- The trend in the direction of urbanisation is unabated in Europe: demand for urban residential living space should continue to see robust growth.
- In the metropolitan regions, prices and rents for residential properties should continue to grow in the future.
- Demographic factor: the number of one-person households is growing in tandem with the increasing proportion of singles and senior citizens.
Where trains once rolled across track systems, workers reloaded goods and diesel locomotives were refuelled, today multi-storey buildings are neatly arranged around a freshly created park. What was once a place of work has been transformed into a residential location. Hamburg’s “Mitte Altona” district growing on the premises of a former freight train station is one of the Hanseatic City’s showcase projects. Up to 3,500 apartments are being built in the heart of the city.
This is really coveted living space, which is scarce in many metropolises – and is causing prices to soar. For residential properties in Germany, in the third quarter of 2019 these were up by 4.9 per cent on average year-on-year. Freehold flats and houses in urban locations appreciated particularly sharply: most recently, prices climbed by 9 and 7.5 per cent, respectively, in the seven biggest German cities. At the same time, the gap between supply of, and demand for, new living space in Germany continues to widen. In 2018 some 286,000 residential properties were completed throughout Germany, only 0.4 per cent more than in the previous year. This means that building construction still lags far behind the political target parameter of 375,000 homes per annum. Accordingly, the upward pressure on prices is likely to continue. Investors stand to benefit from this boom via real estate funds, which are increasingly focusing on residential properties at present.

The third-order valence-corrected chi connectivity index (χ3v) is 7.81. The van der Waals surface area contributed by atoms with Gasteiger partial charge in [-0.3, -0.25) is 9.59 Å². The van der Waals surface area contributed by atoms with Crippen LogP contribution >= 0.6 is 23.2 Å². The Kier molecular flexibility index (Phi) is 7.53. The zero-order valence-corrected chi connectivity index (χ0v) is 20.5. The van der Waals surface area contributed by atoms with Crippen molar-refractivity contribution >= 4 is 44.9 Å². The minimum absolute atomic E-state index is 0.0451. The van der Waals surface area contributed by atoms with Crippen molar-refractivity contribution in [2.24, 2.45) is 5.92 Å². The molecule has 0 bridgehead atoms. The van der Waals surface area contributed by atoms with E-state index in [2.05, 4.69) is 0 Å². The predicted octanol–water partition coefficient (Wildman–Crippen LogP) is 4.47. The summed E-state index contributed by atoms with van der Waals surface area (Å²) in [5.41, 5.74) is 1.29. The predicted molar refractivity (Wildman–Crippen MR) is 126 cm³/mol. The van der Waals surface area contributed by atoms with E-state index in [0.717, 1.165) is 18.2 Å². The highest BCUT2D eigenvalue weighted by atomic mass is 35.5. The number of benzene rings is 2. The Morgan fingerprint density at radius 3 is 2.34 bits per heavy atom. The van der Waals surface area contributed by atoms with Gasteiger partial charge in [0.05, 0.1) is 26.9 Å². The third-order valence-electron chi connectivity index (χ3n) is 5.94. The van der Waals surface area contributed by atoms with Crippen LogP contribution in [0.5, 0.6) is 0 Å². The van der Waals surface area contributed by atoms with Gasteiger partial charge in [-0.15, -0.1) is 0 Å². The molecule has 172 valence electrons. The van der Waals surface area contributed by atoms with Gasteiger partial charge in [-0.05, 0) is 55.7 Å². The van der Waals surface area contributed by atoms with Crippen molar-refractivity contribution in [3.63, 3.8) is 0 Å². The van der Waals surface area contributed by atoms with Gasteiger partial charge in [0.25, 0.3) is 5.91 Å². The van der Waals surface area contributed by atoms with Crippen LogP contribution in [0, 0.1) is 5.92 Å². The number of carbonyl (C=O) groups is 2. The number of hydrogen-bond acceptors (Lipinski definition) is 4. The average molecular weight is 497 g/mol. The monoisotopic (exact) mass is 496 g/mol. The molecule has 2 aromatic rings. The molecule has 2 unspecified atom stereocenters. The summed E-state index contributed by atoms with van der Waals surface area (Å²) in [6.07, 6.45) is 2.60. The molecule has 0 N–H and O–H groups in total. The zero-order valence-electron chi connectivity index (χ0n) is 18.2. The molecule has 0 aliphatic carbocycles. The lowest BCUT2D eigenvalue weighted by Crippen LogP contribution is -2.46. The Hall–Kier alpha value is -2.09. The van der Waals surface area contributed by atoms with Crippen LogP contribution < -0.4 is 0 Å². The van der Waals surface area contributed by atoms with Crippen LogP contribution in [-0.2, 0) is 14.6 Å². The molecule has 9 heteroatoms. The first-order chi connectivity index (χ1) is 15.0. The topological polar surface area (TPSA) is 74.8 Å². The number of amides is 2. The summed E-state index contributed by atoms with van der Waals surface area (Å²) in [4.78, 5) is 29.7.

Urban appeal and attraction
“The trend towards urbanisation continues and urban populations are growing. This influx of residents continues to boost the level of demand for living space in major cities,” explains Taskin Mutlu, Real Estate Fund Manager at DWS. For the year 2035, for instance, demographic experts forecast 11 per cent more Berlin residents compared to today; for Leipzig, the population is expected to rise by 16 per cent.
High demand for living space
In all seven of Germany’s biggest cities, since 2016 not enough new homes have been completed in order to satisfy the robust demand
of the European population is likely to live in cities in the year 2050.
Source: Urban Europe - statistics on cities, towns and suburbs